No valves pressed down (Open valves). Stomvi “Elite” D/Eb 3-valve Trumpet

The method of securing these notes is a separate blog in itself, but for now we’ll keep it simple and say that as the notes get higher, the player adjusts the air velocity by buzzing their lips faster.

The Harmonic Series (Open/no valves)

So back to the trumpet and the use of valves. When pressing the 2nd valve down, the air is diverted through a small length of tubing attached to the side of the valve, making the initial note sound half a step (semi-tone) lower. Therefore, this creates a new pattern of notes (or Harmonic Series) and instead of Bottom C, G, Upper C as above, the new series of notes is: Low B, F# (F sharp), Upper B, D#, F#, A, High B.
The slide attached to the 1st valve is the one closest to the player’s mouth and is twice the length of the 2nd valve slide, so when pressing down the 1st valve, the notes descend by 2 semi-tones (a whole tone). This creates the following Harmonic Series of Bb (B flat), F, Bb, D, F, Ab and High Bb.

Still with me so far? Good!
The 3rd valve slide is the equivalent in length to both the 1st and 2nd slides combined, so now you’ve a Harmonic Series 3 semi-tones lower and the ability to mix and match i.e. any note played on 1st and 2nd valves can also be played on 3rd only, facilitating “cheats” in difficult passages of music or when trills (a form of ornamentation, moving from one note to another rapidly) is easier to play on a “false” fingering.
You can then take the combinations further, with 2nd and 3rd valves; 1st and 3rd valves and finally 1st, 2nd and 3rd.
As a result, your Harmonic Series now looks like this:

The Harmonic Series using all valve combinations

For those of you who are one step ahead and thinking of the 4-valve Piccolo Trumpet from a previous blog that I wrote Why are there 4 valves on certain trumpets?, the 4th valve is used to add further notes to the range of the instrument and it can also be used instead of 1st and 3rd for better tuning and intonation, plus using it in combination with other valves, again facilitates an easier life for the player in certain tricky passages of music.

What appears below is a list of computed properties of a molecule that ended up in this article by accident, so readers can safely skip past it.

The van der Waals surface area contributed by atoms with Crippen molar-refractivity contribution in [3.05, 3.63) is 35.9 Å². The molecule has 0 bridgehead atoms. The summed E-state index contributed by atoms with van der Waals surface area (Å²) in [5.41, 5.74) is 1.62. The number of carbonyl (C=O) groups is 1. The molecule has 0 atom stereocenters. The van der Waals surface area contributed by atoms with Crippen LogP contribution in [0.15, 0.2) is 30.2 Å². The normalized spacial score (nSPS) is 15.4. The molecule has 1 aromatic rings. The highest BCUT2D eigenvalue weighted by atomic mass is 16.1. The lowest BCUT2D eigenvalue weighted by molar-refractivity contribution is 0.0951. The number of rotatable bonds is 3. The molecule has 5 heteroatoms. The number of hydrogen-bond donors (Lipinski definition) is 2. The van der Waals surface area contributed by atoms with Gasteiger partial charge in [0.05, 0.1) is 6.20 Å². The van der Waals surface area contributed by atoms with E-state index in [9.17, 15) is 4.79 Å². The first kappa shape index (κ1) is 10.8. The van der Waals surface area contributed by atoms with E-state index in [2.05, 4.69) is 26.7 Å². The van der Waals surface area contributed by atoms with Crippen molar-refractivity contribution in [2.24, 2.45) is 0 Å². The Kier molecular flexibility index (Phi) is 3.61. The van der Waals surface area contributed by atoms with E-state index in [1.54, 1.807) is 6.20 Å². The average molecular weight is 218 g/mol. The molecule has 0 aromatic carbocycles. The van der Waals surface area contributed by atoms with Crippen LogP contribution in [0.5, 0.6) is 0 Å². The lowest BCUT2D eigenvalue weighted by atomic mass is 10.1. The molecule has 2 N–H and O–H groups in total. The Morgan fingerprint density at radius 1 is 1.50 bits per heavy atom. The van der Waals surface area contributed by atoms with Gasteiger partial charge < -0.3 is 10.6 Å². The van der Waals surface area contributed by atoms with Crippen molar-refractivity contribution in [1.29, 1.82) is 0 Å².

A 4-valve Piccolo Trumpet (Model is a Stomvi Elite) (Instrument Pictures courtesy of Paul Fears Photography

I hope that this has demystified “the valve” a little and given you a better understanding of how any valved brass instrument works. Thanks once again for reading the Music for You blog and would love some feedback from you in the Comments Section, including any future topics you would like to read about.
For further information about Andrew Jones, please visit my web-site.

A lovely testimonial from a satisfied client

I received a lovely testimonial from a client yesterday:

“My daughter and I recently asked Andrew from Music for You to assist us by playing the Last Post at the funeral of her father. Andrew’s performance was phenomenal and was a great tribute to a proud ex- paratrooper. We received so much praise for Andrews contribution to the service, and feel he helped to make it truly memorable. Andrew is an amazingly talented and sincere person, and I would not hesitate to use the services of Music for You in the future.”

Nice to know when you get things right.

For further information about Music for You and the “Last Post” or music for any event, please call Andrew on (07973) 869621 or e-mail